Thomas Trofimuk on the Future of Books


Thomas Trofimuk responded to TWR‘s questions on April 27, by email.

1)  We all know that Dan Brown and his ilk can sell product in any form, ebook, pbook or otherwise. But what do you think will be the impact of e-books on literary publishing in the near term?

The best answer is: I don’t know. But I do have some ideas. Some say ebooks will save the literary publishing industry. Others see an end-of-days scenario. I think there’s a lot of confusion and speculation going on in, and around, the publishing industry. There’s a lot of talk about shifting business models and so on. But the publishing industry has always had a business model that’s wonky. The idea of a book business is in many ways oxymoronic. If a book doesn’t make money in the first six months, it’s a failure. A couple bad reviews and that’s it, it’s a flop. But some books take time to catch on. Sometimes they have to be found, discovered organically. They go “viral” in their own sweet time.

One pitfall of the ebook form is the assumption that anybody can publish a book. Self-publishing has never been easier! It’s awesome!! Except, it’s not. Having just judged a literary competition in which almost half of the submitted books were in fact self-published, I am a firm believer in gate-keepers. I want publishers and editors and agents to gate-keep for me. I want the gate-keepers. There are too many great books that I don’t have time to read and now we’re adding self-published ebooks? God help us! Not one of those self-published books I read (AHHH!) was good enough to make it to a top-ten long list. It was painful to read them. They needed editing, and some of them needed to be rejected outright. But you asked about the impact of ebooks on literary publishing. Well, if there was a business model before, it’s going to shift. Or at least, shuffle over and make room for a new player. I don’t think paper books are going away. But I also think there’s room for a new player.

2)  How will your role as a writer change as a result of the increasing adoption of ebooks and ezines?

What is my role as writer? Teller of stories? Does this mean being a spinner of lies and mysteries? Someone who shines a light on the human condition through narrative? Someone who titillates, entertains, educates, with words? If these half-definitions are true, then my role as writer is unaffected by this shift. An e-reader is not a book. It’s a tool. A book is paper and ink. A book transcends technology. I open a book to page one and begin to read. Paper and ink is still the superior medium. It requires no power to read. It is not a computer screen. It is not electronic paper. It can be archived. I have books that are over one hundred years old. I doubt I will be reading my Kindle in ten years, let alone a hundred. My Kindle will be dead and gone in ten years. That hardback copy of In the Skin of the Lion will still be around in fifty years.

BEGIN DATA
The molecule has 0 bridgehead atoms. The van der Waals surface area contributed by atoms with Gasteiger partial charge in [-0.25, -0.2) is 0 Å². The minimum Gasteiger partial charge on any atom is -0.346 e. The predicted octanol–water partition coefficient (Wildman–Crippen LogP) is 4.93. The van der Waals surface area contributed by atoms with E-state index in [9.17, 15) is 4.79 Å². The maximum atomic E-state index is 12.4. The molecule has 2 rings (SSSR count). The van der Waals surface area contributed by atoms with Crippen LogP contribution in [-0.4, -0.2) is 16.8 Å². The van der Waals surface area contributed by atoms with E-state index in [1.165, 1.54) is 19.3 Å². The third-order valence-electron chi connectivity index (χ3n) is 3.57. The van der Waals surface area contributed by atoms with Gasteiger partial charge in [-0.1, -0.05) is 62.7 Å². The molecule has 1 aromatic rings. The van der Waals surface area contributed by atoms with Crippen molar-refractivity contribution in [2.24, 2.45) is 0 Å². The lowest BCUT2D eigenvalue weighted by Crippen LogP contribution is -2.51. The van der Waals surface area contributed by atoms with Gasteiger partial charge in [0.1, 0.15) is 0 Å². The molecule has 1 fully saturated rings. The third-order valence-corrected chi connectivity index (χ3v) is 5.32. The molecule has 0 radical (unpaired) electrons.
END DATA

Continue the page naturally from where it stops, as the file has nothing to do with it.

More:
Bottom line? My role will not change. Great stories and wonderful narratives will continue to be written, and it’s the really good stories that will find homes – electronic or otherwise. I really don’t care how you read my books – just so long as you’re reading them, and I’m getting a fair cut from the sale of my book.

Something that is circling in the back of my mind is the trend toward human beings having shorter and shorter attention spans. Fewer and fewer people actually stop and sit and think about things – about anything! Do I break my stories up into smaller packages – chapters? Do I write smaller books? Is there an ever-greater need to create narratives that will draw readers in immediately? Perhaps the answer to all these questions is yes.

I hope authors have the option in coming years to opt out of e-publishing – to stipulate that their books are only published as actual books. That would make me very happy.

3)  Do you use or have you tried using an e-reader? What is your impression of them?